By Daniel Chigundu
Hwange Colliery Company board has told Parliament that the mine is being run by a cartel which involves management, suppliers and some stakeholders who have defrauded it big time.
Despite producing coal and its by-products Hwange has been failing to sustain its operations and has failed to pay its workers for more than 5 years and also repay its various debts.
So dire is the situation at the mining company that the alleged cartel has sucked in President Emmerson Mnangagwa and Mines Minister Winston Chitando’s names in the alleged fraud which is being investigated by forensic auditors.
Appearing before the Mines and Mining Development Portfolio Committee, Hwange director Edward Tome said the preliminary forensic audit report is showing massive looting at the company.
“Some of the things we are getting in the forensic preliminary report at Hwange Colliery are actually criminal and very fraudulent; the company has been defrauded big time, the quantum of which I cannot provide now because the forensic audit is on-going.
“What we have established is that there is a cartel which has been built over years I suppose because I am not very old at Hwange, I am less than one and a half years at Hwange as director, but there is cartel there built over years which involves our management, which involves our suppliers and which involves other stakeholders but we are still yet to provide the evidence,” he said.
Tome added that “the only evidence that we can provide is through a forensic audit hence that’s why you see there is so much pressure on the board, there is so much pressure on the key custodians of company documents that is the company secretary and the internal auditor.
“The company secretary is Mr Alan Masiya so there are all efforts on him to either quit his job, make him disappear, put him under pressure so that he doesn’t focus because what we are going through now needs his energy to focus on it and provide information as and when it’s wanted as the custodian of the company documents,” Tome said.
Hwange said the company’s internal auditor Mr Ignatius Mudenda is also under pressure has been threatened with death by the company’s transport contractor Shepherd Tundiya who appears to have an influence on company operations.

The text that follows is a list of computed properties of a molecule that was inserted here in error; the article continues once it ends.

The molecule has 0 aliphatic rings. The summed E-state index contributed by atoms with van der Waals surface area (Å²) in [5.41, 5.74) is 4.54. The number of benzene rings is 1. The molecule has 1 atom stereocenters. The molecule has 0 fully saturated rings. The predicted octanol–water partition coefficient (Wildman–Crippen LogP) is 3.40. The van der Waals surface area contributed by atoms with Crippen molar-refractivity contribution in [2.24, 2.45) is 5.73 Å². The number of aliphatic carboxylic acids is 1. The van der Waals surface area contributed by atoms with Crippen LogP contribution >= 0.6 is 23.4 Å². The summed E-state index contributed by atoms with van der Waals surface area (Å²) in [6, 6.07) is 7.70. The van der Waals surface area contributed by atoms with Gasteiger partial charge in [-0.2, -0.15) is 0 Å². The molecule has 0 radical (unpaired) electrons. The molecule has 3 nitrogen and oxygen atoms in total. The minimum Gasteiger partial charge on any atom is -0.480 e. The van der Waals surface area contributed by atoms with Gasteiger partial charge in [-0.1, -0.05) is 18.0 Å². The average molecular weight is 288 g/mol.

“When we went to Hwange during the first week of September to look at the shenanigans that were happening and on that particular day Shepherd Tundiya was at the mine he was verbally threatening Ignatius Mudenda with his life and this guy had to run to us as the board and we advised him to make a police report at Hwange Police Station which he did but we don’t know what has come of that.
“So the second episode of the abductions from the same Shepherd Tundiya was meant to make this guy fear for his life, quit the job or make him disappear we don’t know what the intention was there.
“There has been this sustained pressure on the key participants and we also note that there has been some sustained pressure and calculated moves to stall the disciplinary hearings involving the financial director Tawanda Marapira and the acting general manager Shepherd Manamike which we were supposed to have been done a week ago and then this Monday we discovered that the company was put under reconstruction,” he said.
Speaking at the same occasion another Hwange director Mrs Masuku said there is a relationship between the Mines Minister and Tawanda Marapira who was suspended for fraud twice but was brought back to the company.
She said Marapira is claimed to be President Mnangagwa’s neighbour in Midlands and has been riding on that privilege.
“There is a relationship between the Minister and Tawanda Marapira and I am sure when this Shepherd Tundiya came to us after Marapira had been put on forced leave he said the Minister had asked that Tawanda Marapiras parents were neighbours with the President and the President had asked that Tawanda be reinstated because it would embarrass the President to have that state of affairs,
“Shepherd is the one who came to the board to say the President had asked through the Minister to say please reinstate Tawanda we are neighbours it wouldn’t auger well to see Tawanda being removed that is the sort of relationship we were told that existed between the President and the Marapiras,” she said.
The Hwange board is of the view that the company has been placed under reconstruction in a bid to block the forensic audit currently underway up to January 2019 which could expose how the company was looted and who the looters were.
The government of Zimbabwe is the majority shareholder in Hwange with 37.1 percent shares, followed by Masina at 16, 76, Metal Steel 9.6, London Register 6.8, NSSA 6.45, Hamilton and Hamilton 4.96 among many others.
The company has about 4401 shareholders according to Andy Lawson